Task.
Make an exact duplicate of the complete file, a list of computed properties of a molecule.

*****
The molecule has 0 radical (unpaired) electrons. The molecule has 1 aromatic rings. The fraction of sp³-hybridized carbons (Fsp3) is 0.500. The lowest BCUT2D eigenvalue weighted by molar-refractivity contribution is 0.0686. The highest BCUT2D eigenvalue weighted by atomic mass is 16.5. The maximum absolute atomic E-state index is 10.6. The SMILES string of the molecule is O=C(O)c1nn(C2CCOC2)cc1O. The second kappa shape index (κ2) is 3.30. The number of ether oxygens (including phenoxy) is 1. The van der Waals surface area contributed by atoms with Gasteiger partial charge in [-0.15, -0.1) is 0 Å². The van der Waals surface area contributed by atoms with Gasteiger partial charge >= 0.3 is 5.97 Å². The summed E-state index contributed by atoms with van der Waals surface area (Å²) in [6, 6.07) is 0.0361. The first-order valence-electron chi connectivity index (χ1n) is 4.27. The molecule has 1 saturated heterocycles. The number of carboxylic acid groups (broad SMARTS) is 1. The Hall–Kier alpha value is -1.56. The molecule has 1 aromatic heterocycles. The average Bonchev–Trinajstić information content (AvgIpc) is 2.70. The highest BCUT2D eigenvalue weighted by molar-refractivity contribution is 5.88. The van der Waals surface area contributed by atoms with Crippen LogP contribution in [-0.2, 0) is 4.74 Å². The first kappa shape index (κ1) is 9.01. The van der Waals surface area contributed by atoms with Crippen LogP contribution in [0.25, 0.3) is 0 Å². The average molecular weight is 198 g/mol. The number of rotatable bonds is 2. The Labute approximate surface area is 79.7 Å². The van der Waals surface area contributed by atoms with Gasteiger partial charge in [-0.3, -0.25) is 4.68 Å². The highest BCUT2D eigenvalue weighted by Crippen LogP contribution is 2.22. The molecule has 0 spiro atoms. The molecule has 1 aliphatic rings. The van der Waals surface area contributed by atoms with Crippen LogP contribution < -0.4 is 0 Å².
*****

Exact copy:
The molecule has 0 radical (unpaired) electrons. The molecule has 1 aromatic rings. The fraction of sp³-hybridized carbons (Fsp3) is 0.500. The lowest BCUT2D eigenvalue weighted by molar-refractivity contribution is 0.0686. The highest BCUT2D eigenvalue weighted by atomic mass is 16.5. The maximum absolute atomic E-state index is 10.6. The SMILES string of the molecule is O=C(O)c1nn(C2CCOC2)cc1O. The second kappa shape index (κ2) is 3.30. The number of ether oxygens (including phenoxy) is 1. The van der Waals surface area contributed by atoms with Gasteiger partial charge in [-0.15, -0.1) is 0 Å². The van der Waals surface area contributed by atoms with Gasteiger partial charge >= 0.3 is 5.97 Å². The summed E-state index contributed by atoms with van der Waals surface area (Å²) in [6, 6.07) is 0.0361. The first-order valence-electron chi connectivity index (χ1n) is 4.27. The molecule has 1 saturated heterocycles. The number of carboxylic acid groups (broad SMARTS) is 1. The Hall–Kier alpha value is -1.56. The molecule has 1 aromatic heterocycles. The average Bonchev–Trinajstić information content (AvgIpc) is 2.70. The highest BCUT2D eigenvalue weighted by molar-refractivity contribution is 5.88. The van der Waals surface area contributed by atoms with Crippen LogP contribution in [-0.2, 0) is 4.74 Å². The first kappa shape index (κ1) is 9.01. The van der Waals surface area contributed by atoms with Crippen LogP contribution in [0.25, 0.3) is 0 Å². The average molecular weight is 198 g/mol. The number of rotatable bonds is 2. The Labute approximate surface area is 79.7 Å². The van der Waals surface area contributed by atoms with Gasteiger partial charge in [-0.3, -0.25) is 4.68 Å². The highest BCUT2D eigenvalue weighted by Crippen LogP contribution is 2.22. The molecule has 0 spiro atoms. The molecule has 1 aliphatic rings. The van der Waals surface area contributed by atoms with Crippen LogP contribution < -0.4 is 0 Å².